You’re reading Significant Digits, a daily digest of the numbers tucked inside the news.
At least 1 year
Thanks to the recently-ended, record-long government shutdown, the Internal Revenue Service will need 12 to 18 months to recover. At least, that’s what the National Taxpayer Advocate, a government watchdog group, reported to lawmakers, an anonymous House aide told The Washington Post. The IRS is apparently buried in millions of unanswered taxpayer letters, is weeks behind on training workers, and needs to hire thousands of new workers for tax season. [The Washington Post]
Don’t kiss your hedgehog, says the Centers for Disease Control. And with good reason, apparently. Eleven people in the past few months have been infected with a type of salmonella; all but one of those had “contact” with a hedgehog. [The New York Times]
Roger Stone, President Trump’s longtime adviser and sporter of a Richard Nixon back tattoo, was arrested Friday by the FBI and indicted in connection with special counsel Robert Mueller’s investigation. That makes him the 34th person charged in the Mueller probe. [FiveThirtyEight]
33 new hires
Trump signed an order to hire 15,000 new border agents two years ago. Customs and Border Protection paid $60.7 million to the consulting firm Accenture Federal Services to “recruit, vet and hire” 7,500 such officers over five years. The company has hired 33 such officers to date. [Los Angeles Times]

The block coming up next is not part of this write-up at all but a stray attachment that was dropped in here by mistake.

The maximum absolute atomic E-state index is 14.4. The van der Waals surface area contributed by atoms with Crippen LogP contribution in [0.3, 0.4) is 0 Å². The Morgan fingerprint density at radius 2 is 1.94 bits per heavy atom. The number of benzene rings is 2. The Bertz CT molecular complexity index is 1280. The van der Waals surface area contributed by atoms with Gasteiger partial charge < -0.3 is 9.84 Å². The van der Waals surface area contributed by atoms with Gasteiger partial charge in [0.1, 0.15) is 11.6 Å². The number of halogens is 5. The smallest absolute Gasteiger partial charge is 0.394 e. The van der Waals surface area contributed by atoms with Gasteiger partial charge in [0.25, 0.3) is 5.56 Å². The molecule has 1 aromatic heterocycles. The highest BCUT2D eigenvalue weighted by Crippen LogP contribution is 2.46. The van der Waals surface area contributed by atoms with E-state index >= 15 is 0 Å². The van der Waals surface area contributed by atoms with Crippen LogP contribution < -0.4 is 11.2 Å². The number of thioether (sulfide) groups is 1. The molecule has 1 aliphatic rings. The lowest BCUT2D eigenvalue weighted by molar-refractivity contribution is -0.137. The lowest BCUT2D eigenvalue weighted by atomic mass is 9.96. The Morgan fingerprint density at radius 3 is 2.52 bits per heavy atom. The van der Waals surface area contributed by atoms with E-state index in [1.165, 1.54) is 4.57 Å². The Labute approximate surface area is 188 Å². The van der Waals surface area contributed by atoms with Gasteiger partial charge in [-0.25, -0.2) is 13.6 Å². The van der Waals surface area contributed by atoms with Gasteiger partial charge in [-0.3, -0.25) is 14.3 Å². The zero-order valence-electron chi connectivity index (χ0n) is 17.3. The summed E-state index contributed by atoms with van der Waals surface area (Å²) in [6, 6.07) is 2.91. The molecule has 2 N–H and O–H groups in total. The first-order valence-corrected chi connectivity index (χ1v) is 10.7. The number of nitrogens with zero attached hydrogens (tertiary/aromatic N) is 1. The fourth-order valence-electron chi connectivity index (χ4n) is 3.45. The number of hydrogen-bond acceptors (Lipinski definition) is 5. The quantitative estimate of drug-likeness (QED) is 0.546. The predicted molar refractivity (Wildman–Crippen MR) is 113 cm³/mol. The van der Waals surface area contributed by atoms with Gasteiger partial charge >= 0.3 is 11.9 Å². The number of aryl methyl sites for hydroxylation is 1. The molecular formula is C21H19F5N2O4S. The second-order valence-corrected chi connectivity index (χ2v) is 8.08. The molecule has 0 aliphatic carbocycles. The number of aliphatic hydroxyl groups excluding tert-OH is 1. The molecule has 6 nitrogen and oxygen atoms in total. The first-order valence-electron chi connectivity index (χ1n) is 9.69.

You know the 2020 presidential election has begun as the number of candidates who’ve officially announced their campaigns begins to mount. And you know it’s really begun when they start to drop out. On Friday, former West Virginia state senator Richard Ojeda ended his “long-shot presidential bid.” “I don’t want to see people send money to a campaign that’s probably not going to get off the ground,” he said. [The Intercept]
95,000 registered voters
The Texas secretary of state is reportedly sending a list of the names of 95,000 registered voters to local officials whom they should “consider checking to see whether they are U.S. citizens and, therefore, eligible to vote.” The secretary of state was appointed last month after serving as deputy chief of staff to Republican Gov. Greg Abbott. [The Washington Post]
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